31. Erikson U, Lemperg R. Roentgenological study of movements of the amputation stump within the prosthesis socket in below-knee amputees fitted with a PTB prosthesis. Acta Orthop Scand 1969;40:520–529.
32. Grevsten S, Erikson U. A roentgenological study of the stump-socket contact and skeletal displacement in the PTB-Suciton prosthesis. Ups J Med Sci 1975;80:49–57.
33. Lilja M, Johansson T, Oberg T. Movement of the tibial end in a PTB prosthesis socket: a sagittal X-ray study of the PTB prosthesis. Prosthet Orthot Int 1993;17:21–26.
34. Long I. Normal shape-normal alignment (NSNA) above-knee prosthesis. Clin Prosthet Orthot 1988;9:9–14.
35. Bocobo CR, Castellote JM, MacKinnon D, Gabrielle-Bergman A. Videofluoroscopic evaluation of prosthetic fit and residual limbs following transtibial amputation. J Rehabil Res Dev 1998;35:6–13.
36. Soderberg B, Ryd L, Person BM. Roentgen stereophotogrammetric analysis of motion between the bone and the socket in the transtibial amputation prosthesis: a case study. J Prosthet Orthot 2003;15:95–99.
37. el Nahass B, Madson MM, Walker PS. Motion of the knee after condylar resurfacing—an in vivo study. J Biomech 1991;24:1107–1117.
38. Kadaba MP, Ramakrishnan HK, Wootten ME. Measurement of lower extremity kinematics during level walking. J Orthop Res 1990;8:383–392.
39. Stein A, Fleming B, Pope MH, Howe JG. Total knee arthroplasty kinematics. An in vivo evaluation of four different designs. J Arthroplasty 1988;3 (suppl):S31–S36.
40. Verstraete MC, Soutas-Little RW. A method for computing the three-dimensional angular velocity and acceleration of a body segment from three-dimensional position data. J Biomech Eng 1990;112:114–118.
41. Banks SA, Hodge WA. Accurate measurement of three-dimensional knee replacement kinematics using single-plane fluoroscopy. IEEE Trans Biomed Eng 1996;43:638–649.
42. Dennis DA, Komistek RD, Walker SA, et al. Femoral condylar lift-off in vivo in total knee arthroplasty. J Bone Joint Surg Br 2001;83:33–39.
43. Hirokawa S, Ariyoshi S, Hossain AM. A 3D kinematic measurement of knee prosthesis using x-ray projection images. JSME Int J. Series C 2005;48.
44. Lafortune AM, Cavanagh RP. The measurement of normal knee joint motion during walking using intracortical pins. In: Whittle M, Harris D, eds. Biomechanical Measurements in Orthopaedic Practice. Oxford, U.K.: Clarendon; 1985;234–243.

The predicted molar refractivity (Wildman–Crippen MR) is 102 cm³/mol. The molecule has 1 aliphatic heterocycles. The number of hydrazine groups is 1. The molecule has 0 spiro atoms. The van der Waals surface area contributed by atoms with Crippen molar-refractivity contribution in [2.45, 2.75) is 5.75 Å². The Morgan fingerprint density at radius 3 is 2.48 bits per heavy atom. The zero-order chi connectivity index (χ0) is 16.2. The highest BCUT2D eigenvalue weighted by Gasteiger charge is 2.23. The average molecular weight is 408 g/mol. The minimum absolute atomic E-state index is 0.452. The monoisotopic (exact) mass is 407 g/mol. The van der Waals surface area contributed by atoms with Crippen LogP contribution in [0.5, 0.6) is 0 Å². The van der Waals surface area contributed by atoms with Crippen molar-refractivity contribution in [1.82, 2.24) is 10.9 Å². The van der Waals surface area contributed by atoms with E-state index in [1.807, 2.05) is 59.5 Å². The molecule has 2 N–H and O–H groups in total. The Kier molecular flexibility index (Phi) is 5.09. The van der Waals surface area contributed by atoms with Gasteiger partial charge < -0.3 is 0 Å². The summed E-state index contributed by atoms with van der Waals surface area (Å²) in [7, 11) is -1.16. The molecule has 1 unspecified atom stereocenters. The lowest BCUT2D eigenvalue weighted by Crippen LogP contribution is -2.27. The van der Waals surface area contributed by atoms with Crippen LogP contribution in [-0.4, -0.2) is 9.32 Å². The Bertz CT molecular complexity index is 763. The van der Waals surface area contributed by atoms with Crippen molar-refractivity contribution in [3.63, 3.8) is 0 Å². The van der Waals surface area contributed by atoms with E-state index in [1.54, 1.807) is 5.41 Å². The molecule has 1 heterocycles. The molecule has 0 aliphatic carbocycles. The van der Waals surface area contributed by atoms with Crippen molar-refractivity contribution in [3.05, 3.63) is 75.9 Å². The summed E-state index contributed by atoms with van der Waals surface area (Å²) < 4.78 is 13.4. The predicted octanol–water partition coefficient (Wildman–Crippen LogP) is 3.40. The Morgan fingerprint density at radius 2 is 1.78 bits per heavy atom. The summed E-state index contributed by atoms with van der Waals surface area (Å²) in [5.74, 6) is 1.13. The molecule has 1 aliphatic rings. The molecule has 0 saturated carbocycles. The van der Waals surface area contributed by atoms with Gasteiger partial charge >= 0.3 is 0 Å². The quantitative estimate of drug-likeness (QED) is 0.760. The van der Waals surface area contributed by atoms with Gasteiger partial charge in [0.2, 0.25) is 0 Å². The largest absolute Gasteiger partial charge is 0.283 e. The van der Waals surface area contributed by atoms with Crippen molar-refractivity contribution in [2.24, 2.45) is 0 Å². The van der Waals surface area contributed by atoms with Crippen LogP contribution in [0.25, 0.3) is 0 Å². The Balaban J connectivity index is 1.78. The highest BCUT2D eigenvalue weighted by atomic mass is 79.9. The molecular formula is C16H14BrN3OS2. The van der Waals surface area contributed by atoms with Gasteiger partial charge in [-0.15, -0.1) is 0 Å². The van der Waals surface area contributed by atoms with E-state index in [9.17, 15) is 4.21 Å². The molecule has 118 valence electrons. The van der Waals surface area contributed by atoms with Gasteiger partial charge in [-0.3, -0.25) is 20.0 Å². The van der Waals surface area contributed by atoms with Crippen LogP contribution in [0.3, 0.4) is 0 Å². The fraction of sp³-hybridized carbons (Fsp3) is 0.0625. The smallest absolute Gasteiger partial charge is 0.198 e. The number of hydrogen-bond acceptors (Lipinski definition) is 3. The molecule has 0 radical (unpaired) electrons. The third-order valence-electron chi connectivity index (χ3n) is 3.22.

45. Murphy CM, Zarins B, Jasty M, Mann WR. In vivo measurement of the three dimensional skeletal motion at the normal knee. Trans Orthop Res Soc 1985:142.
46. Stehling MK, Turner R, Mansfield P. Echo-planar imaging: magnetic resonance imaging in a fraction of a second. Science 1991;254:43–50.
47. Thomuson OW, Thaete LF, Fu HF, Dye FS. Tibial meniscal dynamics using three-dimensional reconstruction of magnetic resonance images. Am J Sports Med 1991;19:210–216.
48. Woltring JH, Roy VP, Hebbelinck M, et al. 3-D knee joint kinematics by magnetic resonance imaging. J Biomech 1990;23:384.
49. Berthonnaud E, Herzberg G, Zhao KD, et al. Three-dimensional in vivo displacements of the shoulder complex from biplanar radiography. Surg Radiol Anat 2005;27:214–222.
50. Bingham J, Li G. An optimized image matching method for determining in-vivo TKA kinematics with a dual-orthogonal fluoroscopic imaging system. J Biomech Eng 2006;128:588–595.
51. Blankevoort L, Huiskes R, de Lange A. The envelope of passive knee joint motion. J Biomech 1988;21:705–720.
52. Hanson G, Suggs J, Freiberg A, et al. Investigation of in vivo 6dof total knee arthoplasty kinematics using a dual orthogonal fluoroscopic system. J Orthop Res 2006;24:974–981.
53. Lemieux L, Jagoe R, Fish DR, et al. A patient-to-computed-tomography image registration method based on digitally reconstructed radiographs. Med Phys 1994;21:1749–1760.
54. Li G, Wuerz T, DeFrate L. Feasibility of using orthogonal fluoroscopic images to measure in vivo joint kinematics. J Biomech Eng 2004;126:314–318.
55. Nilsson KG, Karrholm J, Ekelund L. Knee motion in total knee arthroplasty. A roentgen stereophotogrammetric analysis of the kinematics of the Tricon-M knee prosthesis. Clin Orthop Relat Res 1990;(256):147–161.
56. Papaioannou G, Fiedler G, Mitrogiannis C, Nianios G. Using high accuracy biplane dynamic roentgen stereogrammetric analysis to assess interface proximity residual bone-stump-skin-socket kinematics of above knee amputees during strenuous activities. International Society of Biomechanics, XXII Congress, Cape Town, South Africa, July 5–9, 2009.